The Winter Vault

The Winter Vault

Book - 2009
Average Rating:
Rate this:
The long-awaited novel by the internationally celebrated author of Fugitive Pieces , the debut novel that catapulted Anne Michaels into the forefront of literary superstars.

"The future casts its shadow on the past. In this way, first gestures contain everything . . ."

Anne Michaels's first work of fiction in more than a decade, The Winter Vault is a stunning, richly layered, and timeless novel that is everything we could hope for for Michaels's second novel -- and more. Set in Canada and Egypt, and with flashbacks to England and Poland after the war, The Winter Vault is a spellbinding love story that juxtaposes momentous historical events with the most intimate moments of individual lives.

In 1964, a newly married Canadian couple settle into a houseboat on the Nile just below Abu Simbel. At the time of the building of the Aswam dam, Avery Escher is one of the engineers responsible for the dismantling and reconstruction of a sacred temple, a "machine-worshipper" who is nonetheless sensitive to their destructive power. Jean is a botanist by avocation, passionately interested in everything that grows. They met on the banks of the St. Lawrence River, witnessing the construction of the Seaway as it swallowed towns, homes, and lives. Now, at the edge of another world about to be inundated in the name of progress, much of what they most believe in is tested.

When a tragic event occurs, nearing the end of Avery's time in Egypt, he and Jean return to separate lives in Toronto; Avery to school to study architecture and Jean into the orbit of Lucjan, a Polish émigré artist whose haunting tales of occupied Warsaw pull her further from her husband, while offering her the chance to assume her most essential life.

Breathtaking, vivid in its exploration of both the physical and emotional worlds of its characters, intensely moving and lyrical, The Winter Vault is a radiant work of fiction and contains all the elements for which Anne Michaels is celebrated.

From the Hardcover edition.
Publisher: Toronto : McClelland & Stewart, c2009.
ISBN: 9780771058905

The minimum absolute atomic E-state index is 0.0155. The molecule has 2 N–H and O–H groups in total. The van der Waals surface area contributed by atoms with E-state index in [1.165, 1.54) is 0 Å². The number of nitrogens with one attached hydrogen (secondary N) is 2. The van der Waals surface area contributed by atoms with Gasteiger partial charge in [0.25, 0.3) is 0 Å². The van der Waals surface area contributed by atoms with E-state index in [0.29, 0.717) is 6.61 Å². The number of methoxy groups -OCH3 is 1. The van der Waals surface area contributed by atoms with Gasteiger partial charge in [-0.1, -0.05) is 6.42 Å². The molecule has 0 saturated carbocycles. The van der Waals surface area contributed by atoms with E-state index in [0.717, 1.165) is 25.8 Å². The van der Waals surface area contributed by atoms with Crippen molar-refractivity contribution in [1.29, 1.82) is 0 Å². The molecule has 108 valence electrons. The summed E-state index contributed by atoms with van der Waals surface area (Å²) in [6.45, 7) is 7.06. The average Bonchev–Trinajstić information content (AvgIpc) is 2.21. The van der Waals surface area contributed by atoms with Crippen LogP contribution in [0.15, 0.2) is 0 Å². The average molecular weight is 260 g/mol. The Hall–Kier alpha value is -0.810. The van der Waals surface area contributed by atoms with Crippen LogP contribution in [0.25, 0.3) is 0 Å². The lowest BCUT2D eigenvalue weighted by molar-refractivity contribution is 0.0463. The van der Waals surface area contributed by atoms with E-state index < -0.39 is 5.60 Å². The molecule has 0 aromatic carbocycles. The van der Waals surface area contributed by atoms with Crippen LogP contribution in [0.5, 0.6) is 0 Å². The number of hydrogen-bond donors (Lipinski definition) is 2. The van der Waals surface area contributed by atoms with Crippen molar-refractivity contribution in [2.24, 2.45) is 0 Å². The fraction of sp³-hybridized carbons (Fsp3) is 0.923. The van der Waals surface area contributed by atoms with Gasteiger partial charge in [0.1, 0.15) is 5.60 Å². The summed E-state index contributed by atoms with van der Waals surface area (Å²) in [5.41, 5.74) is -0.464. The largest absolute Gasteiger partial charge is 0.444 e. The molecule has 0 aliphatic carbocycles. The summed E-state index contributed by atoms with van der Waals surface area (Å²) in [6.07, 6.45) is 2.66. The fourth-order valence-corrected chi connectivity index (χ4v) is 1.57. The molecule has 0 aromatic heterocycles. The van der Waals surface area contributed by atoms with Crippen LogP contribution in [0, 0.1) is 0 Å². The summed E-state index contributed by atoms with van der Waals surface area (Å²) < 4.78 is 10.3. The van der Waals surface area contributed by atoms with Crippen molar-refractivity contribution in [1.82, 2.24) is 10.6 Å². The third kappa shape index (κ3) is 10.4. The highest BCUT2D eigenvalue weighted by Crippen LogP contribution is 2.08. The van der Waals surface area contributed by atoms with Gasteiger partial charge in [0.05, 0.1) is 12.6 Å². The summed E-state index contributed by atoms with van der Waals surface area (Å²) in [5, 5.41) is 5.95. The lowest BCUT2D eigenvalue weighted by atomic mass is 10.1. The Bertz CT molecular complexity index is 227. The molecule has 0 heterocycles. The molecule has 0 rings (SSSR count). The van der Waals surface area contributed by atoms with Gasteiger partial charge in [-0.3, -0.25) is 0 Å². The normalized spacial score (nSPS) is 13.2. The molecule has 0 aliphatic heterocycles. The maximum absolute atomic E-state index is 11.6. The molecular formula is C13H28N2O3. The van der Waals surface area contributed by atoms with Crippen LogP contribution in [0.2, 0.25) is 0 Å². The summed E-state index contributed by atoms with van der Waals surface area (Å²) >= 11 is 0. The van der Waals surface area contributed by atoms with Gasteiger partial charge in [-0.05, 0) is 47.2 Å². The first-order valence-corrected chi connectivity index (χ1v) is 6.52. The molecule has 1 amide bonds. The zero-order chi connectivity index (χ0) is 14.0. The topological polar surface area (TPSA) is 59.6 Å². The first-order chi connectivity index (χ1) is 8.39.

Characteristics: 341 p. ;,22 cm.


From the critics

Community Activity


Add a Comment
May 30, 2014

It seemed like several stories that had been contrived to blend, not very smoothly, into one. A big chunk that never blended in for me was the detailed story of the Eastern European artist colony living on the edges of Toronto society, having sex and idyllic skating parties. What? The author critical of both the St. Lawrence Seaway project and the United Nations sponsored Abu Simbel temple relocation project. Yes in hindsight. But documents from those times laud both as great engineering achievements. The author does not bother to capture any of the flavour of achievement surrounding both projects (40 nations issued postage stamps of Abu Simbel in the 1960s) and views them both through entirely modern lenses, even when the characterization is taking place in the past.

Jul 27, 2012

Ponderous and unreadable.

May 09, 2012

Brilliant writing, as only Anne Michaels can create. Having experienced the flooding of the Lost Villages to the creation on the St. Lawrence Seaway, this novel so beautifully expresses those haunting feelings of my youth.

Oct 20, 2011

too heavy

graphiste Jun 22, 2011

This goes on my list as one my all time favourites. It's a difficult book to describe: a tale of enduring love, grief and loss, but also a narration of two monumental engineering projects of modern times - the Aswan Dam and the St. Lawrence Seaway - and the enormous displacement of populations that resulted. Michaels prose reads like poetry - a quilt of brief vignettes stitched together with heart-wrenchingly beautiful language. The characters are real and complex - not meant for readers looking for tidy resolutions.

debwalker Apr 02, 2011